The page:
Are your companion animal patients ageing disgracefully?

Posted on August 16, 2017 by Yvonne Mcgrotty

Geriatric cat blog image

Small animal practitioners are increasingly seeing a larger number of senior and geriatric patients in general practice. Medical advances, better nutrition and vaccination schedules means that our pet are living longer than ever. This group of patients are likely to have an increasingly complex number of medical conditions and co-morbidities which if left untreated may lead to a reduced quality of life. Cats and small breed dogs are generally considered to be geriatric from 10 years of age.

Common problems affecting geriatric patients include kidney disease, neoplasia, hypertension, cardiac disease, urinary incontinence, endocrine disease, dental disease, osteoarthritis and cognitive dysfunction. These conditions may not be unique to the elderly dog or cat but they are much more common in this age group. In senior and geriatric medicine, emphasis should be placed on identifying problems in the preclinical stage through regular health checks and blood monitoring.

The commonality of kidney disease

Kidney disease is one of the most commonly encountered diseases in small animal practice and the prevalence of kidney disease increases as the animal ages (it is said that if a cat lives long enough then it will eventually develop kidney disease). The incidence of kidney disease in geriatric cats is around 30% and 10% in dogs.

Although kidney disease is progressive, early diagnosis and prompt interventions could slow the rate of progression, thus improving the patient's quality of life and survival time. SDMA is a new marker of kidney disease which can be beneficial in detecting early stages of kidney disease in both dogs and cats. It is a reliable marker of kidney function and increases earlier than serum creatinine (SDMA increases when approximately 40% of renal function has been lost, compared to 75% loss for creatinine). In addition, SDMA is not affected by lean muscle mass so it is a more accurate marker of kidney function in poorly muscled animals. In some cases SDMA detected chronic kidney disease around 17 months earlier than creatinine in cats and 9 months earlier in dogs.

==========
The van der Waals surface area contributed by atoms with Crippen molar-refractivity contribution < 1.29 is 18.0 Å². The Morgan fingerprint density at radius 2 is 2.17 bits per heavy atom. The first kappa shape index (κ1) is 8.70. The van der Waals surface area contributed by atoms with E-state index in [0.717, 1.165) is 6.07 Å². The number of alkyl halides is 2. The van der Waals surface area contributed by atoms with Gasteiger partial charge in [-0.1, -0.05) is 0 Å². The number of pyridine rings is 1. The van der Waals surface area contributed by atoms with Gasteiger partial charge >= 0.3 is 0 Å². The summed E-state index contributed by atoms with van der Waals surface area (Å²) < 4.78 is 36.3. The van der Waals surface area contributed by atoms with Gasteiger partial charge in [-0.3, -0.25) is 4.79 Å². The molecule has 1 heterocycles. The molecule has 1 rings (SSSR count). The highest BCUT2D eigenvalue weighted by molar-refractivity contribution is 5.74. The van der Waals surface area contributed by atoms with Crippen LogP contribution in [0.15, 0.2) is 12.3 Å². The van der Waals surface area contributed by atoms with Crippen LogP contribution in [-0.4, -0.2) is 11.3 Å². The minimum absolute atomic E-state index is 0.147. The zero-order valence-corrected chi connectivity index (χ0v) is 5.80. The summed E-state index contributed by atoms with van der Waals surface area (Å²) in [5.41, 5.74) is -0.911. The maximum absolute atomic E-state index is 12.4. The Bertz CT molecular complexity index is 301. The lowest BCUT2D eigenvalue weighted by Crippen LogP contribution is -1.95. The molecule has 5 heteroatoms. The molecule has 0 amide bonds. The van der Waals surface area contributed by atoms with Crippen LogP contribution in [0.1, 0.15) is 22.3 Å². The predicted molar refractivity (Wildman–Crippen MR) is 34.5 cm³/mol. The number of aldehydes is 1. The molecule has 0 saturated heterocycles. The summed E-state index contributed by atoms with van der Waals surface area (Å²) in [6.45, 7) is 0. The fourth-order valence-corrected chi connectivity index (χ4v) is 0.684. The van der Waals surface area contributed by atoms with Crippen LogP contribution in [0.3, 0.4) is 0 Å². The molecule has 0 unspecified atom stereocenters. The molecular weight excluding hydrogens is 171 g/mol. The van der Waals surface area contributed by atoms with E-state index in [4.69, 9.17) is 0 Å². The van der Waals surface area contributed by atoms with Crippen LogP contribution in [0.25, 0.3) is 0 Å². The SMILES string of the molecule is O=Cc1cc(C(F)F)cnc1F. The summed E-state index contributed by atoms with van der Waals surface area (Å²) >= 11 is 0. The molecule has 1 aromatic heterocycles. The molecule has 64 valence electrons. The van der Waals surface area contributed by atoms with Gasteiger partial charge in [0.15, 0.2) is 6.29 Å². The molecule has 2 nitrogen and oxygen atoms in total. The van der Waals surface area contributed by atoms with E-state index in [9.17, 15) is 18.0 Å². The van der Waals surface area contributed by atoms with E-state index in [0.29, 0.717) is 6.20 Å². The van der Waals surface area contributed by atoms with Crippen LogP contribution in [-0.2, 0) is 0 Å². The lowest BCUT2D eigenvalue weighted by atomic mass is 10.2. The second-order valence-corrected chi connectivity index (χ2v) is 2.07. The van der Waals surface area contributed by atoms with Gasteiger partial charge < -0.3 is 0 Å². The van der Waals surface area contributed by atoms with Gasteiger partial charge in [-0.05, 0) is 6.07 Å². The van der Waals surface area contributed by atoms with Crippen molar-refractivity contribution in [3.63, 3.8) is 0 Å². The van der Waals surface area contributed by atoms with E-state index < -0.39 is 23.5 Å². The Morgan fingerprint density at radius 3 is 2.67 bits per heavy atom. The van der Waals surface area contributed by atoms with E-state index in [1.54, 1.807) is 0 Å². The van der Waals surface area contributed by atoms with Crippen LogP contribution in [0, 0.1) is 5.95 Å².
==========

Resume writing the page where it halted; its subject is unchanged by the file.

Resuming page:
Hypertension in geriatric patients

Hypertension is also common in older dogs and cats, probably as a result of it's association with diseases such as kidney disease, hyperthyroidism and hyperadrenocorticism, which are more commonly diagnosed in older animals. Sustained systemic hypertension can lead to damage of 'target organs' including the kidneys, eyes, heart and brain. Blood pressure screening will ensure occult hypertension is identified. Goals of therapy should be to identify underlying conditions that are likely to be the cause of secondary hypertension and to treat them directly as well as initiating specific anti-hypertensive therapy.

The incidence of certain endocrine diseases also increase with advancing age. Hyperthyroidism and diabetes mellitus in cats and hyperadrenocorticism in dogs is generally identified in senior or geriatric patients. Being aware of the increased incidence of certain disease groups, increases the likelihood of early diagnosis. Early interventions will subsequently reduce the risk of longterm consequences which could otherwise have a serious negative impact on the animal's quality of life.

Join us for an overview of the problems faced in senior and geriatric patients, at the Huntingtower Hotel in Perth on 31 October 2017. The course will cover the complexities of geriatric medicine, from hyperthyroidism to chronic kidney disease and beyond.

Yvonne McGrotty

Written by Yvonne McGrotty

BVMS CertSAM DipECVIM-CA MRCVS, European and RCVS Recognised Specialist in Internal Medicine

Yvonne is the director of Vet Specialist Services Ltd at Broadleys Veterinary Hospital in Stirling and also an internal medicine consultant for IDEXX Laboratories Ltd.